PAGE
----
Silvermines; a psychogeography (2007 - 2011) is a long-term engagement with the town of Silvermines, Co. Tipperary. The project began when I was appointed artist-in-residence for North Tipperary (2007).Throughout the period, I have used public art processes and forms of cultural production - temporary and permanent artworks, workshops, events, public discussions and meetings, publications, a website, cultural evenings - to engage the community of Silvermines in discussions about the future sustainable development of the village and surrounding area.

My initial intention, drawing on Situationist theory[1], was to create a ‘situation’, a platform that would allow an encounter between myself and a rural community to develop into a conversation that might elaborate the construction of mental, physical and social spaces in a rural place. The term psychogeography was used by the Situationists to describe a playful means of exploring the organisation of urban space. I decided to adopt it as a strategy to explore the construction of space in rural contexts; I allowed myself to be drawn by my response to the terrain and influenced by my encounters with people and the attitudes, desires and expectations that they expressed.

Rural space is rarely considered as a critical site from which to explore hegemonic strategies, but I propose that the phasing out of farming and food production creates a new rural, where the nature of space is shifting from the concrete to the abstract; it is a place of leisure or a place of development, no longer the source of our capacity to feed ourselves. This is traumatic and disorienting for rural communities; it is experienced as a rupture in the cohesion of ‘social time’.

The small village of Silvermines is surrounded by abandoned mineworks which have remained almost unchanged since mining ended (variously  - 19thC, 1950’s, 1980’s, 1990’s). A community initiative to develop a Museum of Mining fell through in the late 1980’s when, upon discovery of profoundly damaging toxic waste in the area, the State withdrew its offer of funding for the project. In the last two years changes have taken place in relation to access to and rehabilitation of the mineworks, including proposals by the Local Authority to demolish many of the minework buildings. The people of Silvermines are actively campaigning for the retention and positive development of these sites.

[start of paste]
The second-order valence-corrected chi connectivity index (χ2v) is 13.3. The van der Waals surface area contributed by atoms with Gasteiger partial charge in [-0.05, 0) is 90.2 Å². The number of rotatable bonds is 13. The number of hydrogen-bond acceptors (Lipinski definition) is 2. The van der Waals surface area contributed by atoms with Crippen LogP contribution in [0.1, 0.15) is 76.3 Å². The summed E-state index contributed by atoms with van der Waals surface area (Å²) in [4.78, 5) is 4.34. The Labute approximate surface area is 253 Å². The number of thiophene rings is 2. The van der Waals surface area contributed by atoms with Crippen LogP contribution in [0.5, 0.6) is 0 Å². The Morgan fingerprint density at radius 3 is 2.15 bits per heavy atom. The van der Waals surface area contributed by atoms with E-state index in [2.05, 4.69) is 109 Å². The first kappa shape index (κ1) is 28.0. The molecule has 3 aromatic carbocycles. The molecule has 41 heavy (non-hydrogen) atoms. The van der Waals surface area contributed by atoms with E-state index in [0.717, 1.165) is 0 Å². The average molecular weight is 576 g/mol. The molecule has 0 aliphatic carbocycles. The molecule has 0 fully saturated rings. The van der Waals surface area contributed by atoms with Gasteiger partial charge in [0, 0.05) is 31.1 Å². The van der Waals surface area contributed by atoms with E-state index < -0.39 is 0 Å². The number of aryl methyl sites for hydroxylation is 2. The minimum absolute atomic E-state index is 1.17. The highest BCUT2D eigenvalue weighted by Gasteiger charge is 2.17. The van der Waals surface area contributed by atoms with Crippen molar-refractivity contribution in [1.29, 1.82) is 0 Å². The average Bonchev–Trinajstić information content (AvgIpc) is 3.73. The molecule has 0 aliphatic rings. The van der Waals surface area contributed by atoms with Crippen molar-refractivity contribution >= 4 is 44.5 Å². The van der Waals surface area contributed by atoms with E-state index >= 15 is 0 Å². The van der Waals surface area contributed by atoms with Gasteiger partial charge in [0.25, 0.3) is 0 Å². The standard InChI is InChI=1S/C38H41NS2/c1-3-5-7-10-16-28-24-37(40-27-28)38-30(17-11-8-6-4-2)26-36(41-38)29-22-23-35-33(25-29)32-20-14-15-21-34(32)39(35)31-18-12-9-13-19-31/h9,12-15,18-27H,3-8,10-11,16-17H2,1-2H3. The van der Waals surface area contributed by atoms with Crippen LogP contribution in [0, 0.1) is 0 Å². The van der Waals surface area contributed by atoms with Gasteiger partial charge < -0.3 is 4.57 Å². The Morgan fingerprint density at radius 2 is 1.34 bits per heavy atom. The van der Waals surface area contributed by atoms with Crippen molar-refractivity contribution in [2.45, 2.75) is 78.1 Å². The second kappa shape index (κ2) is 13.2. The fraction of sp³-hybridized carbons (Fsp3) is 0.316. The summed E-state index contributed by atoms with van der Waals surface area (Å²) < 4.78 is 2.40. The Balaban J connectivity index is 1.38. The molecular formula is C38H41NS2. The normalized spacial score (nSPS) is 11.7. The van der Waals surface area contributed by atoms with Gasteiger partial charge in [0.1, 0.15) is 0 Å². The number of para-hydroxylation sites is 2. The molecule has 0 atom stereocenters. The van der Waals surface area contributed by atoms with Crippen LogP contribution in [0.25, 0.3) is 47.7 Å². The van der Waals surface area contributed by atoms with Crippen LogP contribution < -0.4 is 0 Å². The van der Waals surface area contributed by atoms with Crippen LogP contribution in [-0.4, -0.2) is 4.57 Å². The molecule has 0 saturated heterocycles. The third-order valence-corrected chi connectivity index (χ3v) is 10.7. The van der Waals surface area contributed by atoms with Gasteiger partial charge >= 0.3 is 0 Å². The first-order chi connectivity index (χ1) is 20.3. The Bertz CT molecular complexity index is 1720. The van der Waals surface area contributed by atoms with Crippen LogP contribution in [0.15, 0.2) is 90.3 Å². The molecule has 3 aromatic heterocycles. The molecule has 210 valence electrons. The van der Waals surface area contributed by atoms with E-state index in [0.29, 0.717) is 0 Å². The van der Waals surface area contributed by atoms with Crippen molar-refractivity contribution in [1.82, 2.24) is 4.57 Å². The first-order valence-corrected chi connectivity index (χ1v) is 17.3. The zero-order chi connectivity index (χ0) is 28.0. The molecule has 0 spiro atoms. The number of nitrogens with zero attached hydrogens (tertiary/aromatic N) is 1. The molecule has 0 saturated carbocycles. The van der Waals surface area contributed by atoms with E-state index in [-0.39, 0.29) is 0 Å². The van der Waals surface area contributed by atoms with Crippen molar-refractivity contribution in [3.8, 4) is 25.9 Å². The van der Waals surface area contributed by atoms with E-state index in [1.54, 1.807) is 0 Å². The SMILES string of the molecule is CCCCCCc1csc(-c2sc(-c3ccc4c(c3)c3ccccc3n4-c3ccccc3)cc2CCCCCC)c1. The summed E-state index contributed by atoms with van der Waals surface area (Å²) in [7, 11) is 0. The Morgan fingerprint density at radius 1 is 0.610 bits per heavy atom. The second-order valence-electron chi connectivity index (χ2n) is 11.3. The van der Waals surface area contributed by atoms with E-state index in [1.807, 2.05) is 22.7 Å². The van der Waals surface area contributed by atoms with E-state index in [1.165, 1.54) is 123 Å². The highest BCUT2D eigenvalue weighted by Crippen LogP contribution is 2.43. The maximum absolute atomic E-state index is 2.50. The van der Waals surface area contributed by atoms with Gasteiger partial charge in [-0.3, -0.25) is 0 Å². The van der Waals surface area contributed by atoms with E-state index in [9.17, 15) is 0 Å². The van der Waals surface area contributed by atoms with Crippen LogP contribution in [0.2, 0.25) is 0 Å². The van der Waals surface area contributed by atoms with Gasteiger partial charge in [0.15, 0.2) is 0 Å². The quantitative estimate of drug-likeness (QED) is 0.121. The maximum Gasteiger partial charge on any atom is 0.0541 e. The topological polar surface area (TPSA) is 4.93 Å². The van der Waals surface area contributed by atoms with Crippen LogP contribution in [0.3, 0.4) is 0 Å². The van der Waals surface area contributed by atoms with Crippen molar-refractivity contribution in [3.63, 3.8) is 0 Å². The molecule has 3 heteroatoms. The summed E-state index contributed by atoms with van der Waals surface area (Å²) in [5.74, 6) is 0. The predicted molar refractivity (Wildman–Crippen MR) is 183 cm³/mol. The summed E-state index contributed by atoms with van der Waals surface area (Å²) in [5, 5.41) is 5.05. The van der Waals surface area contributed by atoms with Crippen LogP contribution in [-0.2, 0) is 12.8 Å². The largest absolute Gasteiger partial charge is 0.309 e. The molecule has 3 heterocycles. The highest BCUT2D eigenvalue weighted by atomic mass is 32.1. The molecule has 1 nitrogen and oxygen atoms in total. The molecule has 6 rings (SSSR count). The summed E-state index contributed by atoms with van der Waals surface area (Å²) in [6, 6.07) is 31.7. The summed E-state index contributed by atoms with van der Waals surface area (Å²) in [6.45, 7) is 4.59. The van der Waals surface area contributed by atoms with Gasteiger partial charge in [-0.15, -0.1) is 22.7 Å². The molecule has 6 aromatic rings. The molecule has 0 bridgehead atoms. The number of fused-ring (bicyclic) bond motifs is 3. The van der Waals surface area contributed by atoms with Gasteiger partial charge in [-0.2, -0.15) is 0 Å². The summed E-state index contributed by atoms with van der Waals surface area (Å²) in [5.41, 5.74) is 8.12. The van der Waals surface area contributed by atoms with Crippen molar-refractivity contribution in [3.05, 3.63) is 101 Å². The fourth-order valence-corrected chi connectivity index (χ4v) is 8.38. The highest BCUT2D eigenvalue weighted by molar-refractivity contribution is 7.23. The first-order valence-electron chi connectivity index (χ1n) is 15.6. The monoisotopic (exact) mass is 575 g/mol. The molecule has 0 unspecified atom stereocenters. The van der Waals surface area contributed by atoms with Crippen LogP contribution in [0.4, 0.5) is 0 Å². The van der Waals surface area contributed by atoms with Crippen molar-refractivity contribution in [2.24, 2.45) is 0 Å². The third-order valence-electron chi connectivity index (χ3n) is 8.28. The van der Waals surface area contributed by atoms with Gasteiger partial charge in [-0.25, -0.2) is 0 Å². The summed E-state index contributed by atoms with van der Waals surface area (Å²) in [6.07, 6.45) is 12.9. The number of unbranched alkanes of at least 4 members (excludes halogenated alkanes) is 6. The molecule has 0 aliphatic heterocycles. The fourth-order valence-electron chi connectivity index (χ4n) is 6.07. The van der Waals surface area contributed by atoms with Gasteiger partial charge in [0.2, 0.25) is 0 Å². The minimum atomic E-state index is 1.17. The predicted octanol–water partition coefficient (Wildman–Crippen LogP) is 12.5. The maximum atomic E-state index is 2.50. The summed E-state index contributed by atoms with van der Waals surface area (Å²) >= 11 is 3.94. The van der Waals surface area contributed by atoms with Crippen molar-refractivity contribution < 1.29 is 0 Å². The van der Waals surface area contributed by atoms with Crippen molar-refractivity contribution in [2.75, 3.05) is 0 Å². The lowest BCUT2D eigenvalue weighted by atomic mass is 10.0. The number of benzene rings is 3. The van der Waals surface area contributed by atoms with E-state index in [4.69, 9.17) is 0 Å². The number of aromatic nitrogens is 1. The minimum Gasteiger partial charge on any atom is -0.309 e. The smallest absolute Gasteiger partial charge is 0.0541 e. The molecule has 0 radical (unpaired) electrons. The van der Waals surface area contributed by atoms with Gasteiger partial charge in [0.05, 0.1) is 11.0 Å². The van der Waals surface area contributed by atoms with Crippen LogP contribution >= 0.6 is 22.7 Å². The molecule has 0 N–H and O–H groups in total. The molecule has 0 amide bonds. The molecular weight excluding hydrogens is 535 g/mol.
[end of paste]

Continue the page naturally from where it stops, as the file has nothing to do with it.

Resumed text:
During the life of Silvermines; a pscyhogeography, a number of projects have taken place, including;
Imagining Silvermines; workshops in Silvermines National School over a six-week period (2007)
Imaginary Museum; a temporary public artwork taking the form of a museum created with the cooperation of the local community (2007)
Imagining identity; a Youth Art project carried out by Clive Moloney and Sally Anne McFadden (2007)
Silvermines, becoming Utopia; a publication (2008)
Walking Silvermines; a permanent public artwork developed through a two-year consultation process (2008 - 2010)

The project will conclude in 2011 with a symposium and publication.


[1] The Situationist International (SI) was formed in 1957; a small group of international political and artistic agitators aspired to change the world and liberate society through appropriate actions. They adopted various methods such as the dérive, aimless walks through urban territories intended to expose the politics of space, and the détournement in which existing material was reused or reinterpreted, sometimes to the point of deliberate plagiarism, as a means of exploring the power structures inherent in practices of representation.      

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